The Ultimate Guide to Homeschooling by Debra Bell - I remember really liking this book.  However, I can't remember any specifics, but I know I liked it!  :)

For the Children's Sake by Susan Schaeffer Macaulay  - This is one of those books that everyone says you need to read if you're going to homeschool.  Not sure I agree completely, but I did think it was a thought-provoking read.

Home Learning Year By Year:  How to Design a Home School Curriculum by Rebecca Rupp - I just put this one on hold at the library so I can see if I'm missing something in our curriculum!  I can't remember what I liked about this one.  You see, I have this list of all the (many) books I've read with stars by the ones that I learned from and enjoyed.  This one has a star.  That's all I know.

A Charlotte Mason Education by Catherine Levison - Another one of those Charlotte Mason books.  Wishing I could be a little more gentle and organized with this homeschooling thing.  ;)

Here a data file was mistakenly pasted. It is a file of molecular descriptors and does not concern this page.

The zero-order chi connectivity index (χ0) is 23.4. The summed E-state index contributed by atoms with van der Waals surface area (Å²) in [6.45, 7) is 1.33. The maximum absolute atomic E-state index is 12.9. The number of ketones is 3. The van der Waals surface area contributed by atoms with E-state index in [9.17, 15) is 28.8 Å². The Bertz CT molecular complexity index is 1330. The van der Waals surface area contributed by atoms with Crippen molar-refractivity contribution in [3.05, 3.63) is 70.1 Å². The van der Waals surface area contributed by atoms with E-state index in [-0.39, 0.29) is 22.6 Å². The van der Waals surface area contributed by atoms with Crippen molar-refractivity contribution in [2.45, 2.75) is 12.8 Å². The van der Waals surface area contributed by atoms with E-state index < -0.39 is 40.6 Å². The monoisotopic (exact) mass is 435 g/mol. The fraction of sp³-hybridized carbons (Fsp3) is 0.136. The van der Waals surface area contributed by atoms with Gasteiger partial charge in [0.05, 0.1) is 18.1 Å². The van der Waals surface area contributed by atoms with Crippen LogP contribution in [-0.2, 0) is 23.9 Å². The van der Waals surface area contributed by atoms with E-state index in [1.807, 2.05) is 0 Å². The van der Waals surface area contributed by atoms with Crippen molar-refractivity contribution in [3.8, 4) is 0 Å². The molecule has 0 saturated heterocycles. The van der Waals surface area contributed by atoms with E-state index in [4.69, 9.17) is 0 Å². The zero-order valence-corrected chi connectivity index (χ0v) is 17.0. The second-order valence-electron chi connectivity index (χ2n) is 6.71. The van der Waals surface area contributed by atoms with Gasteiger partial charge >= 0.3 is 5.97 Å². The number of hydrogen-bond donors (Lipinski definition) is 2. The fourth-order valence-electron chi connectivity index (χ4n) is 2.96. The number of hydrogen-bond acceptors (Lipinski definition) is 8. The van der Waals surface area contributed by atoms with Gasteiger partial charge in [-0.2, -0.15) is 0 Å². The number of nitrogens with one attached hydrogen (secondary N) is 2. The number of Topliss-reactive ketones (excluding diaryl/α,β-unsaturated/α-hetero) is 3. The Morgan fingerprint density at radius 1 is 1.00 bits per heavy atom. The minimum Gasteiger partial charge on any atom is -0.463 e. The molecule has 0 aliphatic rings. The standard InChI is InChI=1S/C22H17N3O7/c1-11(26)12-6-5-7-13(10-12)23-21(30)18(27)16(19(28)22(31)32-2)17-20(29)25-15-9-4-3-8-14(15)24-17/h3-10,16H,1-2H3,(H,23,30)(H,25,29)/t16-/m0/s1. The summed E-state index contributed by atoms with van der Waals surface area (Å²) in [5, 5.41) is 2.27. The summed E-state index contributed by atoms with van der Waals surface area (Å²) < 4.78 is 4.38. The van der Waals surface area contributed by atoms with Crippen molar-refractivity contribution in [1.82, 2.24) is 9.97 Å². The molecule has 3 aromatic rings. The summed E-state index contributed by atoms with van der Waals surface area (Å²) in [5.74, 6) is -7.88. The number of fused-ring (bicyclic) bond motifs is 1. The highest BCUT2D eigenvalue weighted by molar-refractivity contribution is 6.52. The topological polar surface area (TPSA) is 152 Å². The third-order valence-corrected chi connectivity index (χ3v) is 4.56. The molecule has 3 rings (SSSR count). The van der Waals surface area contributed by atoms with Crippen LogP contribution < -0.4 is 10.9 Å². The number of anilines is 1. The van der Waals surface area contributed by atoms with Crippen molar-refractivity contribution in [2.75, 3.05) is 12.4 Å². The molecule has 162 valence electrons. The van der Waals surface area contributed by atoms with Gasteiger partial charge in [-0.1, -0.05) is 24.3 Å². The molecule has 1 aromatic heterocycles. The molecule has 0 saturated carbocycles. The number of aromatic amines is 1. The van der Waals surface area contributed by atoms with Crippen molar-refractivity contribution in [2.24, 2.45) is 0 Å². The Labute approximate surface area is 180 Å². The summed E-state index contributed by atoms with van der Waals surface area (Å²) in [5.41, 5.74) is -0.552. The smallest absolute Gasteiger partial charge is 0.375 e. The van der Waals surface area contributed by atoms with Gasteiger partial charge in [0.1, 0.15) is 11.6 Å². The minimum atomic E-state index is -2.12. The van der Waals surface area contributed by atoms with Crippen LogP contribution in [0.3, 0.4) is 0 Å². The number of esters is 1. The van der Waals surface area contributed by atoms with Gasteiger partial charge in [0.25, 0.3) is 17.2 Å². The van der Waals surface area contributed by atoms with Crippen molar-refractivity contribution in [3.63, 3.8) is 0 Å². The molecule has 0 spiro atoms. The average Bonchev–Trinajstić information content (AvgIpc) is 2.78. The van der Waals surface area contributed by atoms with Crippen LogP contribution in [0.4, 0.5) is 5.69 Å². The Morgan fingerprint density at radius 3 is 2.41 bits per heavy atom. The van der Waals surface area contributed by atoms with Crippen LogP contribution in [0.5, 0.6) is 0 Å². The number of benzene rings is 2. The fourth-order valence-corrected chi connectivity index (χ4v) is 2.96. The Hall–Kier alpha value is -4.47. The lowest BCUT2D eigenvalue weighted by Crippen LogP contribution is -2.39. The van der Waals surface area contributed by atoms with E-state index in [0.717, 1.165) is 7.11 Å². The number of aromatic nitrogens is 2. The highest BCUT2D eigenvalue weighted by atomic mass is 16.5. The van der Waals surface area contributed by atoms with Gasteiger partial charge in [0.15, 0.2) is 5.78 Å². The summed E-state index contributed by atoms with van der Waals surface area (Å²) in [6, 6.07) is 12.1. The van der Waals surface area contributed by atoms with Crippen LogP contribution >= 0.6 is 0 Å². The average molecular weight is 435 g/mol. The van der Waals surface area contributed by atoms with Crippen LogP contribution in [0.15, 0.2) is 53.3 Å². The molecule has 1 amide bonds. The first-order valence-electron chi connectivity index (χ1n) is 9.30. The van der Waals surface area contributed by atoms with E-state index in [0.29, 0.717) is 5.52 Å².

Home Sweet Home-School by Sue Makestaad - I think I laughed and shook my head (yes) a lot with this one...I think...I really should have taken better notes.  I know that when I finished reading this, I emailed the author to let her know I appreciated this encouraging book.  She wrote back a nice "thank you" note with some more encouragement in it just for me.  I thought that was very kind.  She must be a nice lady.  :)

The Ministry of Motherhood by Sally Clarkson - WOW.  You've gotta read it.  I really, really liked it.  It's for all mothers, not just homeschool moms.  This is the same lady who wrote the very first book on my list.